Answering the Top Questions About SASE Asked by IT Professionals
We frequently talk to organizations who are enthusiastically searching for alternatives to their old and tired MPLS and IPsec networks. They’re ready to realize the benefits of a new SASE infrastructure but remain constrained by their old beliefs about network engineering.
Last year, for example, we spoke to an organization that wanted to replace its legacy IPsec network with something that would provide a better level of service for voice traffic. It’s not unusual for people to approach us with this sort of request, after all Cato provides extensive Unified Communications (UC) and UCaaS optimization, but this time there was a twist: the customer insisted the solution preserve Differentiated Services Code Point (DSCP) bits across the middle-mile.
Back to Networking School
For those of us who might have gotten their engineering degrees when hairs were a bit darker and Corona only meant something around the sun, Differentiated Services (or Diffserv for short) emerged in the late 90’s as an early form of network-based quality of service (QoS). It replaced the six bits of the old ToS field in the header of IPv4 packets with a DSCP value proclaiming the packet’s relative importance and providing suggestions for how to handle it.
End-to-end QoS with DSCP requires customers to configure their senders and access switches to recognise different types of traffic and mark packets with the correct DSCP values. They then need to configure all intermediate network equipment with the correct queuing and congestion control commands to achieve the desired effect.
It’s a lot of time spent driving multiple CLI’s to produce an outcome which is highly resistant to contemporary concepts of application classification, identity awareness, flexibility and visibility. It’s not hard to see why DSCP struggled to gain real-world acceptance outside the IP telephony space.
By passing DSCP bits across the middle mile, the organization would be able to preserve QoS, ensuring voice quality. By the time the company came to Cato, they had already rejected several solutions that in theory claimed to pass DSCP without interference. Those solutions zeroed out the DSCP field somewhere between sender and destination, leading to a noticeable (and negative) impact on voice call quality.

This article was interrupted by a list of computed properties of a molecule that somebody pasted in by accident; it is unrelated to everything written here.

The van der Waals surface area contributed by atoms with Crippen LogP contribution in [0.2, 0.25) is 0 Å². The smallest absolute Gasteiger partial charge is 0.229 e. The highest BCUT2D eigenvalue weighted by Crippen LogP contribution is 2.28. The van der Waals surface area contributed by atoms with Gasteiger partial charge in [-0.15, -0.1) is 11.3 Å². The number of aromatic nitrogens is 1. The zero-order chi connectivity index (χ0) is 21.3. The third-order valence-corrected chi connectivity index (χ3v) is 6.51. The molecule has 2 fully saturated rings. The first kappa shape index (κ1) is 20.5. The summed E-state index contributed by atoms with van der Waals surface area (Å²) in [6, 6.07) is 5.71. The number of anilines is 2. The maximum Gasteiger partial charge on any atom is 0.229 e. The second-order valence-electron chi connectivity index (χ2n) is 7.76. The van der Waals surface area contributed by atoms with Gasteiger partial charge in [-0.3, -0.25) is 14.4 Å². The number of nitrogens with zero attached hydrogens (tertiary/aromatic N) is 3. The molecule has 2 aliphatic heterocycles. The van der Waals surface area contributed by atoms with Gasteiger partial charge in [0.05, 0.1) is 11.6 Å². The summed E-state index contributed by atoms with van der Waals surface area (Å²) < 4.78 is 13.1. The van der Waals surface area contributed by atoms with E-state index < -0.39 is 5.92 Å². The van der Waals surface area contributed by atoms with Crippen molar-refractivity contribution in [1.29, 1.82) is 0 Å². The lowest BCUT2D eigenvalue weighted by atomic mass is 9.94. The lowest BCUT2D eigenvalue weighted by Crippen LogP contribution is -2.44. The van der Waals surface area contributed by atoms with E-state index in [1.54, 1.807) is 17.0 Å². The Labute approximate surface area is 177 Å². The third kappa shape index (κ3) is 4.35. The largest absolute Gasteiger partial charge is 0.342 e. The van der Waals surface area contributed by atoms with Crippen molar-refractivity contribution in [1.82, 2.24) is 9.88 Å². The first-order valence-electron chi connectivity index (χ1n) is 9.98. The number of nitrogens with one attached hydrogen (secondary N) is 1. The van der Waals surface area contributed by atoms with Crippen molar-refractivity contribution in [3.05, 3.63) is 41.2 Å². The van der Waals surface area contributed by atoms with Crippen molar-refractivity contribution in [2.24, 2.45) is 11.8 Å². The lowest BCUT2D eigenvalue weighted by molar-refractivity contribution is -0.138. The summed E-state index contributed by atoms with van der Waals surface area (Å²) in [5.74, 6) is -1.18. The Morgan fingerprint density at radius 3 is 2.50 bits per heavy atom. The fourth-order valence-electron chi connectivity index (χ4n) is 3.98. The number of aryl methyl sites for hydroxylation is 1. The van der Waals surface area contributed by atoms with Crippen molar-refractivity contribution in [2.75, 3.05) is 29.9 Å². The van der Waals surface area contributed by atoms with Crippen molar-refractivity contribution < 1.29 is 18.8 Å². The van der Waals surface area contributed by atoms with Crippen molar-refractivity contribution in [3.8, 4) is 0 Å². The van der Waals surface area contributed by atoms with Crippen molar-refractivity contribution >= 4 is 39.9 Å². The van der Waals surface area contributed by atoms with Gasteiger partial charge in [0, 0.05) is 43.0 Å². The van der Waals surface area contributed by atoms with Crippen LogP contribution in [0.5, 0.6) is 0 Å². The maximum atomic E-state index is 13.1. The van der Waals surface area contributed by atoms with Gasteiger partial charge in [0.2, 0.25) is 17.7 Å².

Cato Brings a More Effective, Simpler Approach to QoS
Cato can support end-to-end DiffServ but we prefer a more modern and much simpler way. Instead of playing with DiffServ bits our customers define bandwidth classes with their numerical priority and limits. Each bandwidth rule details the priority level and congestion behaviour – no limit, limit only when line is congested, or always limit – together with relative or absolute values for rate limiting of upstream and downstream traffic.
Customers then allocate traffic to those bandwidth classes in their network rules. That’s it. There are no bits to set or devices to configure. Once mapped, voice is prioritized end to end. We have many, many companies taking this approach. Even UCaaS leaders, like RingCentral, have adopted Cato’s SASE platform.
And to make configuration even easier, Cato provisions each account with a starting set of bandwidth classes and network rules based on most common customer usage, such as prioritize voice and video over file transfers and web browsing or prioritize WAN over Internet.
Although Cato’s approach to QoS supersedes and obsoletes DSCP, we still support the use of DSCP. We can always use DSCP as a selector for allocating traffic to a particular bandwidth. Customers who mark their VoIP traffic with DiffServ will see those traffic classes mapped to the proper bandwidth class. We can also maintain DSCP points across the middle mile by disabling some of our more advanced network optimisation features. After we proved this to the organization with network captures and a short trial, they went ahead with the Cato purchase.
Great Voice Quality Without DiffServ
Now here’s the rub. Recently I revisited this customer’s configuration when another organization also asked us about DSCP. The irony? For all their insistence on preserving DSCP codepoints, the customer was not taking advantage of this capability. I could see plenty of DSCP markers entering their Cato tunnels at the source, but very little DSCP leaving the Cato tunnels at the destination.
At the same time, the customer raised no support tickets, and a quick check of their analytics screen showed huge volumes of file transfers and software updates, happily sharing the links with their voice calls.
In short, despite not preserving DSCP across the middle mile, voice quality was fine. Why? Because it is being cared for by Cato QoS – not DSCP. They’d moved from the old way to the new way of thinking without even realizing it.
Don’t Be Constrained by Old-School Thinking
Cato Cloud does far more than just prioritizing packets and sending them to a static next-hop IP. Our software steers network flows via the best-performing links at that moment, accounting for factors such as packet loss, latency, and jitter. Cato’s approach is what true QoS should be – a tight coupling of application performance requirements with network performance SLAs.
The cloud changed our notions around servers and storage. SASE clouds do the same for networking. Organizations seeking a better alternative to their legacy MPLS/IPsec networks need to let go of “old-school” approaches that were self-evident when all we had to do was connect offices over a private network.
Today, with enterprises needing to connect users and resources everywhere, we need to expand how we think about networking and security. We need to understand the problem – preserving VoIP quality — but remain open to new solutions. Only then will we truly benefit from this new shift embodied by the world of SASE.
To learn more about how Cato improves VoIP, UC, and UCaaS check out this case study with RingCentral.